A recent trend in hip replacement surgery has been to perform the surgical procedure through smaller and less invasive approaches. The idea of this method of surgery is to perform the same procedure with less disruption to the surrounding muscles and soft-tissues. By performing surgery through smaller incisions, with less soft-tissue dissection, it is hoped that patients will have less pain and a faster recovery.
Surgeons have used an anterior approach to perform surgeries for people needing hip repairs for decades. Anterior hip replacements have been described in America since the 1980s and have gradually gained popularity.
The anterior approach hip replacement is a muscle-splitting approach, meaning that the surgeon gets to the hip between two muscles, rather than by removing and then reattaching a muscle. Surgeons promoting this procedure note that because the operation spares muscles, patients don’t need to limit their movement during the recovery period. The advantage is thought to be that rehabilitation can proceed more quickly by not having to allow the reattached muscle to heal.
Despite optimism and support for this new technique, not all orthopaedic surgeons are convinced the anterior hip replacement offers significant advantage over traditional approaches. The operation has a steep learning curve and is not common in training during orthopaedic residency programs.
In conclusion, surgeon skill and experience is by far the most important factor. Doctors who perform many hip replacements in a year have lower complication rates, no matter what approach they favor. It is important to have a discussion with your doctor as to benefits and risk of a hip replacement surgery and what would be best for you.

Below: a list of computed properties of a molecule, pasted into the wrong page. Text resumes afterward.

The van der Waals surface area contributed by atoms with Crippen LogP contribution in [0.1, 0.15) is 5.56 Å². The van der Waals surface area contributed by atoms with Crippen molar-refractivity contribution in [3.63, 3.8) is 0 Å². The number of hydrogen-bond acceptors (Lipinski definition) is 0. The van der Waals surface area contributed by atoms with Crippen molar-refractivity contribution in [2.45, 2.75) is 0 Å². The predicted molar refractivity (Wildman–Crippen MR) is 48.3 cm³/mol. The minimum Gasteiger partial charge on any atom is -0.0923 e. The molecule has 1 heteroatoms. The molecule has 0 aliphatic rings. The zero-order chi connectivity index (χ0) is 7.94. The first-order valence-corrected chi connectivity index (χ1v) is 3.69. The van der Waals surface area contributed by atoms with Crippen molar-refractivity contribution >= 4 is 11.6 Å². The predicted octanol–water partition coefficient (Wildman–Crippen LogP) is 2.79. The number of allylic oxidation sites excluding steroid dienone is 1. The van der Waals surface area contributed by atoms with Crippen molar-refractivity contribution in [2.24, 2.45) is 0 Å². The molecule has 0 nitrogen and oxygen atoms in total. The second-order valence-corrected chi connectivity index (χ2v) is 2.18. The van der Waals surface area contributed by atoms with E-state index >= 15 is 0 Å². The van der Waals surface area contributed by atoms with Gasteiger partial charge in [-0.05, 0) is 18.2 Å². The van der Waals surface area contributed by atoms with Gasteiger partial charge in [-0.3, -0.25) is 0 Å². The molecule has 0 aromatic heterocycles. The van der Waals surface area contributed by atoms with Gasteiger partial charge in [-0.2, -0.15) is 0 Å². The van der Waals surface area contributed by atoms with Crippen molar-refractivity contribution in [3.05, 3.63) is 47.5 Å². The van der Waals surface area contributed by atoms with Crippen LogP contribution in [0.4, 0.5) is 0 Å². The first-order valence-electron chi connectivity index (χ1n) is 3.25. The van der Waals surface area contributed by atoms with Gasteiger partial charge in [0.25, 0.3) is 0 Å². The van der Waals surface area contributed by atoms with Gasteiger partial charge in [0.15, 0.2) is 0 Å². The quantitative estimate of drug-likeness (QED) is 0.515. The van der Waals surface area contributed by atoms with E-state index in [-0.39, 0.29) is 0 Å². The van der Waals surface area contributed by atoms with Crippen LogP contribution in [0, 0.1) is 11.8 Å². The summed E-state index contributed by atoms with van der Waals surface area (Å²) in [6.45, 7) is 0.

Dr. Cabezas brings his experience from one of New Jersey’s busiest referral institutions, where he was trained in the latest techniques and advancements in orthopaedic sugery. He is a graduate of the University of Medicine and Dentistry of New Jersey, where he also recently completed his residency. He is a veteran of the U.S. Army, serving under Operation Enduring Freedom while stationed in Fort Gordon, Georgia. His time as a combat medic and laboratory technician in the military has helped him refine his ability to work with a variety of individuals. Being fluent in English and Spanish, he brings comprehensive care to a wide population of patients. Dr. Cabezas is a Board-Eligible Orthopaedic Surgeon, as well as a member of the American Academy of Orthopedic Surgeons.